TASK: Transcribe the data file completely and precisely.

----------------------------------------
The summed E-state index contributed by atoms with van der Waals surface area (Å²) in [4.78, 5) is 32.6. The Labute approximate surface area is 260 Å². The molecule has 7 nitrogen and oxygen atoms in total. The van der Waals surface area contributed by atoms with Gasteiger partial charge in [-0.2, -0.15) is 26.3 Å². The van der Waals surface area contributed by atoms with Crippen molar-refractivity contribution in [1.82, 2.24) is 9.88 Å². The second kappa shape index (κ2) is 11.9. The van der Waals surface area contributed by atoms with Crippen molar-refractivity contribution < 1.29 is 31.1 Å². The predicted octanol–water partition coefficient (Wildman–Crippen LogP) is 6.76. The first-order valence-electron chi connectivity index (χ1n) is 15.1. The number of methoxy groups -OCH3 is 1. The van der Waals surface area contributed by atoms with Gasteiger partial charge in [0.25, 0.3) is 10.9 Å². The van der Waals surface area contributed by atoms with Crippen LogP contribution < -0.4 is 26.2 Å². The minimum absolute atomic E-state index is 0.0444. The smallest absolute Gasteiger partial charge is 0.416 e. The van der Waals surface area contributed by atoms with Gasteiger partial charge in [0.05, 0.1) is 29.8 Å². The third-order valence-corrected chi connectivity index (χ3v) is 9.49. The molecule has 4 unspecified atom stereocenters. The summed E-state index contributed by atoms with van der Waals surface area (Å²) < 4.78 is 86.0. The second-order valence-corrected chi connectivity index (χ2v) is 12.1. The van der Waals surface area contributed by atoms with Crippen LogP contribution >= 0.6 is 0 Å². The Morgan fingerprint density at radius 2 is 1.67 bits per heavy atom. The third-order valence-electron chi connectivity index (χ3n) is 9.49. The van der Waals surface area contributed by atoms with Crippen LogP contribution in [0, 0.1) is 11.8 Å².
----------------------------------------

The summed E-state index contributed by atoms with van der Waals surface area (Å²) in [4.78, 5) is 32.6. The Labute approximate surface area is 260 Å². The molecule has 7 nitrogen and oxygen atoms in total. The van der Waals surface area contributed by atoms with Gasteiger partial charge in [-0.2, -0.15) is 26.3 Å². The van der Waals surface area contributed by atoms with Crippen molar-refractivity contribution in [1.82, 2.24) is 9.88 Å². The second kappa shape index (κ2) is 11.9. The van der Waals surface area contributed by atoms with Crippen molar-refractivity contribution < 1.29 is 31.1 Å². The predicted octanol–water partition coefficient (Wildman–Crippen LogP) is 6.76. The first-order valence-electron chi connectivity index (χ1n) is 15.1. The number of methoxy groups -OCH3 is 1. The van der Waals surface area contributed by atoms with Gasteiger partial charge in [0.25, 0.3) is 10.9 Å². The van der Waals surface area contributed by atoms with Crippen LogP contribution < -0.4 is 26.2 Å². The minimum absolute atomic E-state index is 0.0444. The smallest absolute Gasteiger partial charge is 0.416 e. The van der Waals surface area contributed by atoms with Gasteiger partial charge in [0.05, 0.1) is 29.8 Å². The third-order valence-corrected chi connectivity index (χ3v) is 9.49. The molecule has 4 unspecified atom stereocenters. The summed E-state index contributed by atoms with van der Waals surface area (Å²) < 4.78 is 86.0. The second-order valence-corrected chi connectivity index (χ2v) is 12.1. The van der Waals surface area contributed by atoms with Crippen LogP contribution >= 0.6 is 0 Å². The Morgan fingerprint density at radius 2 is 1.67 bits per heavy atom. The third-order valence-electron chi connectivity index (χ3n) is 9.49. The van der Waals surface area contributed by atoms with Crippen LogP contribution in [0, 0.1) is 11.8 Å².